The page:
Long Live The New George Best: Cristiano Ronaldo

By John Nicholson

For many football fans, the phrase “he’s the new George Best” will be a familiar one. Over the last 35 years barely a season has passed without someone being hailed as the new George Best. I remember a lad from Hibernian called Peter Marinello was hailed in 1971 as the new Bestie when he signed for Arsenal. He wasn’t. He had long hair though, and that was just about enough to invite the comparison.

As soon as anyone displays a bit of pace, skill and trickery, it’s inevitable that this hoary old cliche is trotted out once again. And until now it has always proven to be way short of the mark. The player often possesses little of what made Bestie great and the comparison is a bit embarrassing to all concerned.

When Rooney emerged at Everton, it only took a season before the title was assigned to him by both fans and journalists. But Rooney, great player that he is, is no George Best. He isn’t as quick, as quicksilver, as mercurial or as outrageously skilful.

For the last 35 years I never thought anyone would ever fill Bestie’s boots; that no one was ever going to be the new George Best, primarily because the man was so extraordinary. If you ever saw him play live, he was an awesome sight in his pomp. He was able to run as fast with the ball as without it. He was always two steps ahead of a defender, knowing both what the defender would do and what he would do in response even before the thought had entered defenders head.

His close control of the ball was second to none. It appeared tied to his foot. He would beat a defender then go back and beat him again just for the hell of it. In the European cup in the mid 60s playing for Manchester United, he was an unstoppable force, gliding through what were back then often brutal defences whose intent was to kick the living crap out of you.

And all of this was played out on pitches that were like a ploughed field and at a time when the extent of physiotherapy was having Vaseline rubbed into you by an ex-army Sergeant Major and pre-match training was a steak and a pint of Guinness.

So I’d given up on seeing a new Bestie. Until Tuesday night. Cristiano Ronaldo is the new George Best. He is literally the inheritor of the legendary 7 shirt, but more than that he is the modern embodiment of everything Bestie was. His performance in that astonishing 7-1 victory was breathtaking. Audacious skill, vision and entertainment all performed at high speed. It blew me away. I never thought I would ever see a footballer play with that kind of panache and, just as crucially, effectiveness, again.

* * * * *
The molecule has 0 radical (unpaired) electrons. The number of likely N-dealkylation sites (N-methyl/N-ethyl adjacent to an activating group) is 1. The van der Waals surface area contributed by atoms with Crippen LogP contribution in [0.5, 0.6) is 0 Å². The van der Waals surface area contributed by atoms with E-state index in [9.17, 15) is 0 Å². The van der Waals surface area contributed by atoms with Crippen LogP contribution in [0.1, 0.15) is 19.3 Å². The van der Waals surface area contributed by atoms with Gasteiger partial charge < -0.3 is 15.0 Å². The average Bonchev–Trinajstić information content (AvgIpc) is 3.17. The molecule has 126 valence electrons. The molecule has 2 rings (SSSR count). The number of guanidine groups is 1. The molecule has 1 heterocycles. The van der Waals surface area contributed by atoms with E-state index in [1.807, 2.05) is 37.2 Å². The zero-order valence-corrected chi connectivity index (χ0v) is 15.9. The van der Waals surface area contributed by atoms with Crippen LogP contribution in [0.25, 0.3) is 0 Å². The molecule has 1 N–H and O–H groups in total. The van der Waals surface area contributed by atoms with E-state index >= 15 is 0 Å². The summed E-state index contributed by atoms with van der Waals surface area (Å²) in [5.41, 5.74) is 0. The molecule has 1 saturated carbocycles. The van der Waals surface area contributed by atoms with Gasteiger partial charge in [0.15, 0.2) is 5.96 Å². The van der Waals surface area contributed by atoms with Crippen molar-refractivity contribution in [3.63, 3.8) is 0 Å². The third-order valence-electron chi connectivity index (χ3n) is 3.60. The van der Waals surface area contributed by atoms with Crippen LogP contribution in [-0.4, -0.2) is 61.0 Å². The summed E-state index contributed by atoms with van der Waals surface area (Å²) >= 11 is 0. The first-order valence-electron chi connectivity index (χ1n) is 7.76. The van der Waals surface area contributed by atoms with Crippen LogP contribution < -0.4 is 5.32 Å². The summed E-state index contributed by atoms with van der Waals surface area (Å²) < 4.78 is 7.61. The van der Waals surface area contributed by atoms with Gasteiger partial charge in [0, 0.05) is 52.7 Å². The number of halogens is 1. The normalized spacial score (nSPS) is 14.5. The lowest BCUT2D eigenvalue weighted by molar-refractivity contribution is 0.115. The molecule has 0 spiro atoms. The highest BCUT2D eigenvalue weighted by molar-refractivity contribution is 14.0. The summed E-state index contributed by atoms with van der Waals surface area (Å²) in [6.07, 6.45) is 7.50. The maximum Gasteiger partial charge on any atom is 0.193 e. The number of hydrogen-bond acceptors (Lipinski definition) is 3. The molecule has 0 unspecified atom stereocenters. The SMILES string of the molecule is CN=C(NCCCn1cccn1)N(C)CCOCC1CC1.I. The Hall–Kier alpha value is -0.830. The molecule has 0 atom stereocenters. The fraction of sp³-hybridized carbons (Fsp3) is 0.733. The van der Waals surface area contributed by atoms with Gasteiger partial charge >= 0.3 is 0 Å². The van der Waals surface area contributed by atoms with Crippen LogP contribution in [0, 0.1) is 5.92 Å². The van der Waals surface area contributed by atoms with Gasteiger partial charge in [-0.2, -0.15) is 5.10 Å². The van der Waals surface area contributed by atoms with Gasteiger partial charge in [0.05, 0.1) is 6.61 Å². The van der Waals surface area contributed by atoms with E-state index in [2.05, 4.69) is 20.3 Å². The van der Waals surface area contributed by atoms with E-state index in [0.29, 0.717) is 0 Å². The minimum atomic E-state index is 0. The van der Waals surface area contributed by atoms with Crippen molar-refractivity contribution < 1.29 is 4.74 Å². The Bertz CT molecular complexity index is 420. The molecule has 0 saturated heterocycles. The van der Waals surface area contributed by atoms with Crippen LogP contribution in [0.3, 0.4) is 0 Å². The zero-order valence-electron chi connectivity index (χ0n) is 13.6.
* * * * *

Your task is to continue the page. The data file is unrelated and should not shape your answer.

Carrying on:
Because Ronaldo isn’t just a show pony – he was – but he isn’t anymore. He has learned to deploy his incredible array of skills to tear teams apart and to score goals. It’s not just self indulgence, its not just ‘look at what I can do’ for its own sake and that is what has taken him to his current exalted level.

He is a mesmerising player; a blur of feet attached to an astonishing body. He is freaky looking. 6ft 2″ and built like a brick shithouse, but with a low centre of gravity. He has the thick neck of a bull but the feet of a dancer. While Thierry Henry at Arsenal, in previous seasons has displayed awesome invention and pace, he pales in comparison to Ronaldo on his current form. Unlike Henry, Ronaldo is a total footballer who doesn’t bottle it on big occasions. He’s scored 21 goals so far from midfield, he can play left or right wing or up front or in behind a front two. He can tackle and he’s a consummate header of the ball. He’s like two players in one, the like of which I have never seen.

While he has been prone to throw a hissy fit, like Henry, this season his histrionics have been tempered and he’s been a far better player because of it.

While it’s impossible for any modern player to have the broader cultural impact that Georgie Best did and Ronaldo will never be as rock n roll or as downright good-looking either, but in terms of pure football, he is the real deal. On Tuesday night, it was a privilege to witness his genius and it was a performance that, like so many of Bestie’s, are the stuff of legend.

Bestie is dead, long live the new Bestie.

John Nicholson writes each week for Football 365 and EPL Talk. You can listen to John’s wonderful stories on episode 30 and 45 of the EPL Talk Podcast, as well as purchase his excellent Footy Rocks book and order one of his unique rock’n roll T-shirts.


  1. Anonymous April 15, 2007
  2. Anonymous April 16, 2007
  3. Anonymous June 26, 2007

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